Articles: Reform


With his position as Bridgeport (Conn.) Public School superintendent in jeopardy, Paul Vallas’ fate will be decided by the state Supreme Court in September, Chief Justice Chase T. Rogers ruled.


The role of high school is shifting, in part given President Obama’s recent push to redesign the education system to ensure that American students are enrolling in college and keeping up with the skills that a global economy demands.


For districts considering incorporating MOOCs, Leslie Conery, interim chief education officer at ISTE, recommends learning from each other.

Andover (Mass.) Public Schools student can take MOOCs on biology, social justice, and Greek mythology.

K12 educators and administrators are beginning to experiment with the “massive open online courses”—better known as MOOCs—that have taken the higher education world by storm.


A judge has ordered Bridgeport (Conn.) schools superintendent Paul Vallas to leave office immediately, ruling that the national education reform figure is not properly certified for the position.

 St. Louis Superintendent Kelvin Adams reads to Gateway Elementary School students.

St. Louis Public Schools, the largest district in Missouri, was struggling to stay afloat in 2007, with $40 million dollars of debt and low test scores.

Some schools districts are using enrollment losses and building closures as an opportunity to improve student achievement by shifting kids to better schools.

Record lows in student enrollment and staggering budget cuts have forced some of the nation’s largest districts to close schools, a disruption that has often interfered with classroom instruction.


Connecticut, home to some of the wealthiest and most destitute towns in the country, has the nation’s largest student achievement gap, according to the U.S. Department of Education.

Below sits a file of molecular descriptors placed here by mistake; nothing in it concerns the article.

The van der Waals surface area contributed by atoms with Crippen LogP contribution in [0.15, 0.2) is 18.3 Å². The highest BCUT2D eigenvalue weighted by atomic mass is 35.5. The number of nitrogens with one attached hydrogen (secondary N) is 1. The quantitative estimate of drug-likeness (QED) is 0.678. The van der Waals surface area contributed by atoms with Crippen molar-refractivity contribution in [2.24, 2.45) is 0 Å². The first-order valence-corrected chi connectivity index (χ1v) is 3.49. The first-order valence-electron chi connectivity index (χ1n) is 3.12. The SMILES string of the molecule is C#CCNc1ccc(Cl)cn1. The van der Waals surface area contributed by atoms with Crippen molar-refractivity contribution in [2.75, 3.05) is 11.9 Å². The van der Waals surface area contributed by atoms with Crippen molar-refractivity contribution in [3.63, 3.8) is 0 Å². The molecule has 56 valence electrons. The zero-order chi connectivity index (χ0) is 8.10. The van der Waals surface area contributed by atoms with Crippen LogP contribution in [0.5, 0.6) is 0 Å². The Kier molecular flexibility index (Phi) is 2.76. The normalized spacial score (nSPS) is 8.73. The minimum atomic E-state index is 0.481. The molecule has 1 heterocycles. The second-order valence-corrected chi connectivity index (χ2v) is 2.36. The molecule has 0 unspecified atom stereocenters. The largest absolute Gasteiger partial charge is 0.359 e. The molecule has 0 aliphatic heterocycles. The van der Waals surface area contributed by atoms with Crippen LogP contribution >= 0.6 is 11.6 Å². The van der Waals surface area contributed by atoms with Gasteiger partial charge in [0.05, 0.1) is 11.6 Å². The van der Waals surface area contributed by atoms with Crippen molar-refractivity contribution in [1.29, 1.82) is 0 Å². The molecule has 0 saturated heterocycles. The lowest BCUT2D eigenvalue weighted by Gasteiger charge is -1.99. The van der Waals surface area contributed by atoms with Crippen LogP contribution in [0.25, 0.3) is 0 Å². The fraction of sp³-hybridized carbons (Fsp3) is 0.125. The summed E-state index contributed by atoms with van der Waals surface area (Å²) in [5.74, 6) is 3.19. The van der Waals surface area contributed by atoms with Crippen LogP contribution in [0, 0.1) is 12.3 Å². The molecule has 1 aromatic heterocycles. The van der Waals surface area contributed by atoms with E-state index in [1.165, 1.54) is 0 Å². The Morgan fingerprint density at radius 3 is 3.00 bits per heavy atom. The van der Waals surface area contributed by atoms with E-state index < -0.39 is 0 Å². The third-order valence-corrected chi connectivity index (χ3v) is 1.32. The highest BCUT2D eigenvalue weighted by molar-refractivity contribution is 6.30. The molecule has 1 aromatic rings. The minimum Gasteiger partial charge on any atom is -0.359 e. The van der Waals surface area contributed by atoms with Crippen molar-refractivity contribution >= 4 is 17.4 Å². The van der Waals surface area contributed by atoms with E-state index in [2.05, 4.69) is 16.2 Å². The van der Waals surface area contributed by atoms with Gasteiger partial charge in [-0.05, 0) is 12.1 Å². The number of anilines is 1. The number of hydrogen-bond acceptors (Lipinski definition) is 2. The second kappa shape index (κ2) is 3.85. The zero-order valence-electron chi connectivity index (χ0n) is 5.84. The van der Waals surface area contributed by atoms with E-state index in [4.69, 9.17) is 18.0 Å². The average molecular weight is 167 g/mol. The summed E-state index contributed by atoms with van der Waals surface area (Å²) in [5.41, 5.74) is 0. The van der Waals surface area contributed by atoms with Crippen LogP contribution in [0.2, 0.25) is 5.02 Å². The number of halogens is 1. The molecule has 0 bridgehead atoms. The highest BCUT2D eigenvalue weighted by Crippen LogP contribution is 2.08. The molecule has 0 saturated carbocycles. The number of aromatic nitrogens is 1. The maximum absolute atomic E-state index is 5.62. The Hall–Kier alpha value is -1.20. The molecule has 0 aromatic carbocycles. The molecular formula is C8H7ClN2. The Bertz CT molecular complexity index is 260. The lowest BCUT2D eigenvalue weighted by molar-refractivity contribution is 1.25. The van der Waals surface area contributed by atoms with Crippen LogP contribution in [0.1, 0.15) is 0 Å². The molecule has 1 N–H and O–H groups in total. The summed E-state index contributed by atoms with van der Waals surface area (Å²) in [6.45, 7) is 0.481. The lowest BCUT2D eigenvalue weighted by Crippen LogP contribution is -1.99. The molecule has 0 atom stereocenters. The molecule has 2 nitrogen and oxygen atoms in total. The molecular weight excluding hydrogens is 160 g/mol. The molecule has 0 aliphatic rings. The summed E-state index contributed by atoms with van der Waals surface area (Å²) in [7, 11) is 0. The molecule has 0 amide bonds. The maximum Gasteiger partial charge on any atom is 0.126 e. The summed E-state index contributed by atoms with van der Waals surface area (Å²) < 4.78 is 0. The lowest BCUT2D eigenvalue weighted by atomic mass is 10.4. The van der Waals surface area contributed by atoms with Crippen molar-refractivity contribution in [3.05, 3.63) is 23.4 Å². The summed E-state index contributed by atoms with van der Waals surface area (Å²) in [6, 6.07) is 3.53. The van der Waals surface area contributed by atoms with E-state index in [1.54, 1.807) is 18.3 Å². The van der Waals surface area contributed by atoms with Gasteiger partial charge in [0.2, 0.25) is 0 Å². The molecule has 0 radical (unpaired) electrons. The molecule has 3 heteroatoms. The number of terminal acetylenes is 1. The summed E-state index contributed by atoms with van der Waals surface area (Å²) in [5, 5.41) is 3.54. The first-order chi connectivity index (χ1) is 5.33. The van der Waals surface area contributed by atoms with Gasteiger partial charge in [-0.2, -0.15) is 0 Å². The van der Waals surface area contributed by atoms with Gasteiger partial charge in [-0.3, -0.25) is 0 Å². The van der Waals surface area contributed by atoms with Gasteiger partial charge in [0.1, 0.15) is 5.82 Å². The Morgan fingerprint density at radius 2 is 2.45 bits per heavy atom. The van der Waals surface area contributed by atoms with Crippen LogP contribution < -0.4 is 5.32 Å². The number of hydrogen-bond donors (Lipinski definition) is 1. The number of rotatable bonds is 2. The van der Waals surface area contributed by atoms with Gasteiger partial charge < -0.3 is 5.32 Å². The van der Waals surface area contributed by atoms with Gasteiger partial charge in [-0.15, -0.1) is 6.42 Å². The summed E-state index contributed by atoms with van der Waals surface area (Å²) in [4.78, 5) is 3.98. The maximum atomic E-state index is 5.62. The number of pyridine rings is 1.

A Nation at Risk: 30 Years Later

The National Commission on Excellence in Education published “A Nation at Risk” in 1983 during the Reagan administration. The report attacked the U.S. education system and called for immediate and extensive reform.


Iowa and Indiana are two Midwestern states that are taking radically different approaches to education, with one increasing funding for public education and the other taking it away.


This April marks the 30th anniversary of “A Nation at Risk,” the controversial Reagan-era report from the National Commission on Excellence in Education, that laid out the dire conditions of the U.S. public education system and called for government reform.


Expanding early education programs and redesigning high schools to prepare students for a high-tech economy were among the educational goals proposed by President Barack Obama in his State of the Union speech Tuesday night.


New York schools may soon undergo a transformation, with extended learning time, higher-paid “master teachers,” and full-day pre-kindergarten programs in high-need communities, according to Gov.


District of Columbia Public Schools in Washington, D.C.